The mainstream media should reevaluate where it gets its source material on hate crimes, and soon.
In my article, “Right-Wing Extremism Explored,” I wrote that the oft-criticized Department of Homeland Security (DHS) report was “influenced by the left-wing Southern Poverty Law Center (SPLC).” David E. Smith, Executive Director of the Illinois Family Institute (IFI), asked this correspondent what role the SPLC played in such profiling, since his own organization was listed as a “hate group” by the SPLC for being “anti-gay.”
While the SPLC may be embraced by mainstream media outlets such as CNN and the New York Times, its research is of questionable scholarship. In 2003, Chip Berlet wrote for the SPLC’s Intelligence Report that “an array of right-wing foundations and think tanks support efforts to make bigoted and discredited ideas respected.” He categorized the American Enterprise Institute, the free-market Ludwig von Mises Institute and the Free Congress Foundation, among others, as bigoted because of their policy stances.
(The late Paul Weyrich headed the Free Congress Foundation at the time of Berlet’s writing).
The left-wing SPLC’s “hate groups map” lists conservative organizations such as IFI, the DC-based Traditional Values Coalition and Catholic Family Ministries, Inc. as hate groups alongside Ku Klux Klan chapters and the New Black Panther Party. The only differentiation between them is their particular “hate” category, and labels on this can range from
“Christian Identity” to “Black Separatist,” “Ku Klux Klan,” “Radical Traditionalist Catholic,” “Antigay,” and “General Hate,” among others.
Recently SPLC’s founder Morris Dees praised the aforementioned DHS report, saying the results “sync up pretty much.”
“The death of the three police officers in Pittsburgh about two weeks ago was committed by a guy…who was adherent to the hate websites and their belief that the United States government is evil, [it’s] gonna take away our rights, gonna take away our guns, and also we have to look at the returning veterans coming back from Iraq, the war that probably was ill-conceived,” asserted Dees on The Early Show on CBS (emphasis added).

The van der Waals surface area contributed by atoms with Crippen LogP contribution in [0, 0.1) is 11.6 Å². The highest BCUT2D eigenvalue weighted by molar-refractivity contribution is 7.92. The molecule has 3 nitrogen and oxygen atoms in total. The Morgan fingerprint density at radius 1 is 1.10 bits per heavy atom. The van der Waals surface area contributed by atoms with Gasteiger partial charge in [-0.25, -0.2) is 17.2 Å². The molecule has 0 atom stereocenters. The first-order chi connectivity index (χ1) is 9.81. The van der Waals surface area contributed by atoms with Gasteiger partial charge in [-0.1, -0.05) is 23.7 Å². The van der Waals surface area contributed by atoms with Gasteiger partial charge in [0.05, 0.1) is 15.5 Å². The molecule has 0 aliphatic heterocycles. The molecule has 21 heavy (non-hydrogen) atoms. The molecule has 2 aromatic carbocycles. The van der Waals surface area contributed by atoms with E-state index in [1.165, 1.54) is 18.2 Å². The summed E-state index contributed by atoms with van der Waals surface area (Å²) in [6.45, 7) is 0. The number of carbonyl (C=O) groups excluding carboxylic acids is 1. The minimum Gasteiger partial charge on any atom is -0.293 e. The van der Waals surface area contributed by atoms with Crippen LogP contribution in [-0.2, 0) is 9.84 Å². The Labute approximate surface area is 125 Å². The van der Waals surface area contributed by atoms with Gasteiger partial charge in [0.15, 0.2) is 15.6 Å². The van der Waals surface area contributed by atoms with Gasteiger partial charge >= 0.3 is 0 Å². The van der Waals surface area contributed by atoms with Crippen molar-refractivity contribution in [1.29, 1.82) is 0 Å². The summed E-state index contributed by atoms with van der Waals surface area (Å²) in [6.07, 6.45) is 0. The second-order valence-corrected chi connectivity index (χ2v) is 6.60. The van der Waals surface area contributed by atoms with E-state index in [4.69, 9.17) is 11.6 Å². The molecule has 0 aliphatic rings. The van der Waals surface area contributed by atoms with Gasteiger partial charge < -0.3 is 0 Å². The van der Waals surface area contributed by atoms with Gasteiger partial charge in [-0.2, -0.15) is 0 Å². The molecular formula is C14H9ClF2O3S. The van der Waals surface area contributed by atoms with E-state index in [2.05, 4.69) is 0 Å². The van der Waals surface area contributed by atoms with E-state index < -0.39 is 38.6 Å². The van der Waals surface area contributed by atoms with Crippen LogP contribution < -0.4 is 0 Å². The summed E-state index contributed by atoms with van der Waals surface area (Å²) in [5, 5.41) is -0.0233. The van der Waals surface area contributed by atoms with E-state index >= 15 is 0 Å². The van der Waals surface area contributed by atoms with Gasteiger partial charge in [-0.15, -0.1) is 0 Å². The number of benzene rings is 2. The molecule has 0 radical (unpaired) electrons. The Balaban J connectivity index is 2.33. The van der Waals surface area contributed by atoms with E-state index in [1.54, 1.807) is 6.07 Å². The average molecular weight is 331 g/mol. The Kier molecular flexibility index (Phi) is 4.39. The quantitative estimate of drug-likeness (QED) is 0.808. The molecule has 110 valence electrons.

CNN used SPLC’s director Mark Potok as a source both when profiling Pittsburgh cop-killer Richard Poplawski and when covering the DHS report. Both times the SPLC was identified as merely an organization which “tracks” extremist or hate groups.
“Mark Potok, director of the Southern Poverty Law Center, which tracks extremist groups, agreed that Obama’s election may have boosted membership in such groups, but called any link to the economy ‘more questionable,’” reported CNN for the April article (emphasis added). “[Potok] said his group has documented ‘a steady, not dramatic,’ growth of extremist groups—from 602 in 2000 to 926 in 2008, an increase of more than 50 percent.”
Except that the Christian organizations listed above are listed as hate groups by the SPLC, and therefore part of the statistic simply regurgitated by CNN. “All hate groups have beliefs or practices that attack or malign an entire class of people, typically for their immutable characteristics,” states the SPLC website, later continuing, “Hate group activities can include criminal acts, marches, rallies, speeches, meetings, leafleting or publishing.”
When speaking on The Early Show, Dees waxed apprehensive about possible violence from returning Iraqi veterans. “Well, it’s no question because they have the training in military explosives like McVeigh did and actually we at the Poverty Law Center have reported to the Department of Defense that there are active-duty extremist members in the military and some of these people have been removed by the Department of Defense,” he said. “It’s a serious issue, especially with a lot of these guys coming back with post-traumatic stress syndrome, coming back to a failing economy, inability to buy a home, get a job, and get credit.”